With reference to the Union insurance contract with Turpin, under section IV, "Automobile Defined," under subparagraph (3) "Temporary Substitute Automobile" is defined as follows: "under coverages A, B and C, an automobile not owned by the named insured while temporarily used as the substitute for the described automobile while withdrawn from normal use because of its breakdown, * * *." Union's contract defines "Newly Acquired Automobile" as "an automobile, ownership of which is acquired by the named insured who is the owner of the described automobile, if the named insured notifies the company within thirty days following the date of its delivery to him, and if either it replaces an automobile described in this policy or the company insures all automobiles owned by the named insured at such delivery date; * * *."

Section V of Union's contract provides: "Use of Other Automobiles: If the named insured is an individual who owns the automobile classified as `pleasure and business' * * * such insurance as is afforded by this policy for bodily injury liability, for property damage liability * * * with respect to said automobile applies with respect to any other automobile * * *."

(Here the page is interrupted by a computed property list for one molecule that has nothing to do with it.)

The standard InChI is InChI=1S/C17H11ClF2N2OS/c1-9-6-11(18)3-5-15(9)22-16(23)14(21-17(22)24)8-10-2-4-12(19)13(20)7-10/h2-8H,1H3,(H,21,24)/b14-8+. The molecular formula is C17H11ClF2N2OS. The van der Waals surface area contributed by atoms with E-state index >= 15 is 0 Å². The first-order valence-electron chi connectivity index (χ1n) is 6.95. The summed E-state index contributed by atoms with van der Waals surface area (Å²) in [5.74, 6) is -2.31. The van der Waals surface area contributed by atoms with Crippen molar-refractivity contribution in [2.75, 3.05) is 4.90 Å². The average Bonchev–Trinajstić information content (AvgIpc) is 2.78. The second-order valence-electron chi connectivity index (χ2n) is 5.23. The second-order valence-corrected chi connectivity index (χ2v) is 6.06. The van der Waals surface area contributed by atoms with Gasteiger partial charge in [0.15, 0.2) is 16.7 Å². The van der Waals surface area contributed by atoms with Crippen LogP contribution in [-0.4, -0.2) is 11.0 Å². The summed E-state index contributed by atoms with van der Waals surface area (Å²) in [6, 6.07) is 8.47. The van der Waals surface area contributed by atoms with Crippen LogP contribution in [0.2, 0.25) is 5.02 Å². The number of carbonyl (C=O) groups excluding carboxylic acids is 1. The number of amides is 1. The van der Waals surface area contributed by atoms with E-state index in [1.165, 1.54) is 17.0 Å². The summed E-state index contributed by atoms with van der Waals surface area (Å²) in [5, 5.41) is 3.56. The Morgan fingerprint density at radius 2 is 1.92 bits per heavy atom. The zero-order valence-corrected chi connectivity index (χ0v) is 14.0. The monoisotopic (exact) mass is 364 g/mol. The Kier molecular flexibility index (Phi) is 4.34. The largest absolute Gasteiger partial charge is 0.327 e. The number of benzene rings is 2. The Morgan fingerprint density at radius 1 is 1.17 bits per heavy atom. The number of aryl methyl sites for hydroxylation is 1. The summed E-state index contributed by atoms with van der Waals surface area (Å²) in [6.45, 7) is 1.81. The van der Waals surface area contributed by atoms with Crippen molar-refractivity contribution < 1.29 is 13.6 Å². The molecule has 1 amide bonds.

Standard's insurance contract provides: "18. Other InsuranceCoverages, A, B, D, E, F, G, H, I and J: If the insured has other insurance against a loss covered by this policy the company shall not be liable under this policy for a greater proportion of such loss than the applicable limit of liability stated in the declarations *33 bears to the total applicable limit of liability of all valid and collectible insurance against such loss; provided, however, the insurance with respect to temporary substitute automobiles under Insuring Agreement IV or other automobiles under Insuring Agreement V shall be excess insurance over any other valid and collectible insurance available to the insured, either as an insured under a policy applicable with respect to said automobile or otherwise."